¤ κ(A) (0) , (5.16)

e(0) g

where the condition number κ(A) = A A’1 is to be computed with

respect to a matrix norm that is consistent with the chosen vector norm.

Relation (5.16) follows from

A’1 g (k) ¤ A’1

e(k) g (k) ,

=

Ae(0) ¤ A

g (0) e(0) .

=

Therefore, for the selection of δ in (5.15) we have to take into account the

behaviour of the condition number.

For the iteration matrix M , according to (5.8), we have

M = I ’ NA ,

or according to (5.10) with nonsingular W ,

M = I ’ W ’1 A .

5.1. Linear Stationary Iterative Methods 203

To improve the convergence, i.e. to reduce (M ) (or M ), we need

N ≈ A’1 and W ≈ A ,

which is in contradiction to the fast solvability of (5.10).

5.1.2 Classical Methods

The fast solvability of (5.10) (in O(m) operations) is ensured by choosing

W := D , (5.17)

where A = L + D + R is the unique partition of A, with a strictly lower

triangular matrix L, a strictly upper triangular matrix R, and the diagonal

matrix D:

« «

0 ··· ··· 0 0 a1,2 · · · a1,m

¬ a2,1 0 ··· 0 · ¬ . .. .. ·

.

¬ · ¬. ·

.

. .

. .

L := ¬ . . · , R := ¬ ·,

.. ..

. . 0 · · · 0 am’1,m

. .

. .

am,1 · · · am,m’1 0 0 ··· ··· 0

«

a11

¬ 0·

a22

¬ ·

D := ¬ ·.

..

0

.

amm

(5.18)

Assume aii = 0 for all i = 1, . . . , m, or equivalently that D is nonsingular,

which can be achieved by row and column permutation.

The choice of (5.17) is called the method of simultaneous displacements

or Jacobi™s method. In the formulation form (5.6) we have

D’1 ,

N =

I ’ N A = I ’ D’1 A = ’D’1 (L + R) .

MJ =

Therefore, the iteration can be written as

D x(k+1) ’ x(k) = ’ Ax(k) ’ b

or

x(k+1) = D’1 ’ Lx(k) ’ Rx(k) + b (5.19)

or

«

i’1 m

1

aij xj + bi for all i = 1, . . . , m .

(k+1) (k) (k)

’ aij xj ’

xi =

aii j=1 j=i+1

On the right side in the ¬rst sum it is reasonable to use the new iterate

(k+1)

x where it is already calculated. This leads us to the iteration

x(k+1) = D’1 ’ Lx(k+1) ’ Rx(k) + b (5.20)

204 5. Iterative Methods for Systems of Linear Equations

or

(D + L) x(k+1) = ’Rx(k) + b

or

(D + L) x(k+1) ’ x(k) = ’ Ax(k) ’ b , (5.21)

the so-called method of successive displacements or Gauss“Seidel method.

According to (5.21) we have here a consistent iteration with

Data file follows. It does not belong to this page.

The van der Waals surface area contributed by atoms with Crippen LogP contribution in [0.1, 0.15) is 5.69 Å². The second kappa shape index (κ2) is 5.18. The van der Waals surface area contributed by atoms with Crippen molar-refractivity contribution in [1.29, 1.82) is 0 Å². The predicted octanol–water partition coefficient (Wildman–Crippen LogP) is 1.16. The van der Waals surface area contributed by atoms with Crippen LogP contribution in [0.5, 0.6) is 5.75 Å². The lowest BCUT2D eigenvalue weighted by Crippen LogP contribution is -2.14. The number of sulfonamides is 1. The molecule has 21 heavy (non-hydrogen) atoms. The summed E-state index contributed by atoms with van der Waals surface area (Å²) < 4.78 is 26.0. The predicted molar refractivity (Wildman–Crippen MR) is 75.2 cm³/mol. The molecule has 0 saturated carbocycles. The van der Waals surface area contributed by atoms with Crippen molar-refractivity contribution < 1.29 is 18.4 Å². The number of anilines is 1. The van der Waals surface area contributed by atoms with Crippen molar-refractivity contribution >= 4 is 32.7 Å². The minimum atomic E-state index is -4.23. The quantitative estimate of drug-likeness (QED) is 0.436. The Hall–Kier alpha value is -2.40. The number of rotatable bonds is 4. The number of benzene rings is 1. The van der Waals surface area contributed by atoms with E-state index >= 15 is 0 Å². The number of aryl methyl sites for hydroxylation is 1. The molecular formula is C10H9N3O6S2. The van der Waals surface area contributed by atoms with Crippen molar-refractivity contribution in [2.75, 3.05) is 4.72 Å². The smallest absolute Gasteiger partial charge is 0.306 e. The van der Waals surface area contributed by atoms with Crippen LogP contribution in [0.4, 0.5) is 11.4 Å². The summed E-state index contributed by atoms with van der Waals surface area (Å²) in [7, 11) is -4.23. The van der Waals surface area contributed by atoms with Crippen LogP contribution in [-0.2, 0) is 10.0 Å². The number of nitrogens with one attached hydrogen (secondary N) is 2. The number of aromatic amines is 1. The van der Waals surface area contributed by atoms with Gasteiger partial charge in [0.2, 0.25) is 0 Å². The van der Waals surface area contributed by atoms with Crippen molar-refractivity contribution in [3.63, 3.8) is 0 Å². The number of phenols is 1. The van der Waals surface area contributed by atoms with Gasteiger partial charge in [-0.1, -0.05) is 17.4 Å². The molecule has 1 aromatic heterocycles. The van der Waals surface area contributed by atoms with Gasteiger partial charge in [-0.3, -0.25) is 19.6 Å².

W =D+L.

Since D is nonsingular, W is nonsingular. Written in the form (5.6) the

method is de¬ned by

’1

W ’1 = (D + L)

N = ,

’1 ’1

I ’ N A = I ’ (D + L) A = ’ (D + L)

MGS = R.

In contrast to the Jacobi iteration, the Gauss“Seidel iteration depends on

the order of the equations. However, the derivation (5.20) shows that the

number of operations per iteration step is equal,

Jacobi becomes Gauss“Seidel,

if x(k+1) is stored on the same vector as x(k) .

A su¬cient convergence condition is given by the following theorem:

Theorem 5.2 Jacobi™s method and the Gauss“Seidel method converge

· ∞ if the strict row sum

globally and monotonically with respect to

criterion

m

|aij | < |aii | for all i = 1, . . . , m (5.22)

j=1

j=i

is satis¬ed.

Proof : The proof here is given only for the Jacobi iteration. For the other

method see, for example, [16].

The inequality (5.22) is equivalent to MJ ∞ < 1 because of MJ =

’D’1 (L + R) if · ∞ is the matrix norm that is induced by · ∞ , which

2

means the maximum-row-sum norm (see (A3.6)).

It can be shown that the Gauss“Seidel method converges “better” than

Jacobi™s method, as expected: Under the assumption of (5.22) for the

respective iteration matrices,

¤ MJ

MGS <1

∞ ∞

(see, for example, [16]).

5.1. Linear Stationary Iterative Methods 205

Theorem 5.3 If A is symmetric and positive de¬nite, then the Gauss“

Seidel method converges globally. The convergence is monotone in the

1/2

energy norm · A , where x A := xT Ax for x ∈ Rm .

2

Proof: See [16, p. 90].

If the di¬erential operator, and therefore the bilinear form, is symmet-

ric, that is, if (3.12) holds with c = 0, then Theorem 5.3 can be applied.

Concerning the applicability of Theorem 5.2, even for the Poisson equation

with Dirichlet boundary conditions (1.1), (1.2) requirements for the ¬nite

element discretization are necessary in order to satisfy at least a weaker

version of (5.22). This example then satis¬es the weak row sum criterion